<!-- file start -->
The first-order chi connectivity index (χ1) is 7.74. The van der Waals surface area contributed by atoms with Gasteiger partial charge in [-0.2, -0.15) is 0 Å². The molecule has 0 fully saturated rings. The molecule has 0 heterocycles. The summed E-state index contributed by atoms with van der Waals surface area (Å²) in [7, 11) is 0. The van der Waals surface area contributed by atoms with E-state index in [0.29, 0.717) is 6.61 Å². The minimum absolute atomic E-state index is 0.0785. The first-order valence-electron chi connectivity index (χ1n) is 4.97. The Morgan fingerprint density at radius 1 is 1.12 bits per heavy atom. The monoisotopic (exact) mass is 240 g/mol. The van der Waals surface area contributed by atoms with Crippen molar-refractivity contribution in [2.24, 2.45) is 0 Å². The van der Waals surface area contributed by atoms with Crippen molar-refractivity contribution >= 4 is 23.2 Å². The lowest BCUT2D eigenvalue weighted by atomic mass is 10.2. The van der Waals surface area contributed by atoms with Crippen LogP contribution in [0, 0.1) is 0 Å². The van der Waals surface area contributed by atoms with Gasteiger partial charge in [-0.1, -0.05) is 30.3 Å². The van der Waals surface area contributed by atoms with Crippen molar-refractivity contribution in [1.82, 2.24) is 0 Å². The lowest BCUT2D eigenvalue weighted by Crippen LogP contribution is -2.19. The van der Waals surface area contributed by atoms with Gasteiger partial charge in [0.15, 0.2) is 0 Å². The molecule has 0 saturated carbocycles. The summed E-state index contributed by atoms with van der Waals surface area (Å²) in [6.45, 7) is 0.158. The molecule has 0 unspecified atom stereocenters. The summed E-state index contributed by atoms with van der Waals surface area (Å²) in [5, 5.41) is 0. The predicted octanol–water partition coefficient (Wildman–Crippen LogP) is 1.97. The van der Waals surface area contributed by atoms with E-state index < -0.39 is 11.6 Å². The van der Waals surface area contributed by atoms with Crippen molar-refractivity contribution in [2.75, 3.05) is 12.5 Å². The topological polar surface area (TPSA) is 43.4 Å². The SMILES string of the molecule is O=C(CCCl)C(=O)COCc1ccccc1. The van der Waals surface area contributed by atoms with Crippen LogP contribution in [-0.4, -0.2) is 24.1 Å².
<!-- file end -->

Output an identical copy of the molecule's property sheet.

The first-order chi connectivity index (χ1) is 7.74. The van der Waals surface area contributed by atoms with Gasteiger partial charge in [-0.2, -0.15) is 0 Å². The molecule has 0 fully saturated rings. The molecule has 0 heterocycles. The summed E-state index contributed by atoms with van der Waals surface area (Å²) in [7, 11) is 0. The van der Waals surface area contributed by atoms with E-state index in [0.29, 0.717) is 6.61 Å². The minimum absolute atomic E-state index is 0.0785. The first-order valence-electron chi connectivity index (χ1n) is 4.97. The Morgan fingerprint density at radius 1 is 1.12 bits per heavy atom. The monoisotopic (exact) mass is 240 g/mol. The van der Waals surface area contributed by atoms with Crippen molar-refractivity contribution in [2.24, 2.45) is 0 Å². The van der Waals surface area contributed by atoms with Crippen molar-refractivity contribution >= 4 is 23.2 Å². The lowest BCUT2D eigenvalue weighted by atomic mass is 10.2. The van der Waals surface area contributed by atoms with Crippen LogP contribution in [0, 0.1) is 0 Å². The van der Waals surface area contributed by atoms with Gasteiger partial charge in [-0.1, -0.05) is 30.3 Å². The van der Waals surface area contributed by atoms with Crippen molar-refractivity contribution in [1.82, 2.24) is 0 Å². The lowest BCUT2D eigenvalue weighted by Crippen LogP contribution is -2.19. The van der Waals surface area contributed by atoms with Gasteiger partial charge in [0.15, 0.2) is 0 Å². The molecule has 0 saturated carbocycles. The summed E-state index contributed by atoms with van der Waals surface area (Å²) in [6.45, 7) is 0.158. The molecule has 0 unspecified atom stereocenters. The summed E-state index contributed by atoms with van der Waals surface area (Å²) in [5, 5.41) is 0. The predicted octanol–water partition coefficient (Wildman–Crippen LogP) is 1.97. The van der Waals surface area contributed by atoms with E-state index < -0.39 is 11.6 Å². The van der Waals surface area contributed by atoms with Crippen molar-refractivity contribution in [2.75, 3.05) is 12.5 Å². The topological polar surface area (TPSA) is 43.4 Å². The SMILES string of the molecule is O=C(CCCl)C(=O)COCc1ccccc1. The van der Waals surface area contributed by atoms with Crippen LogP contribution in [-0.4, -0.2) is 24.1 Å².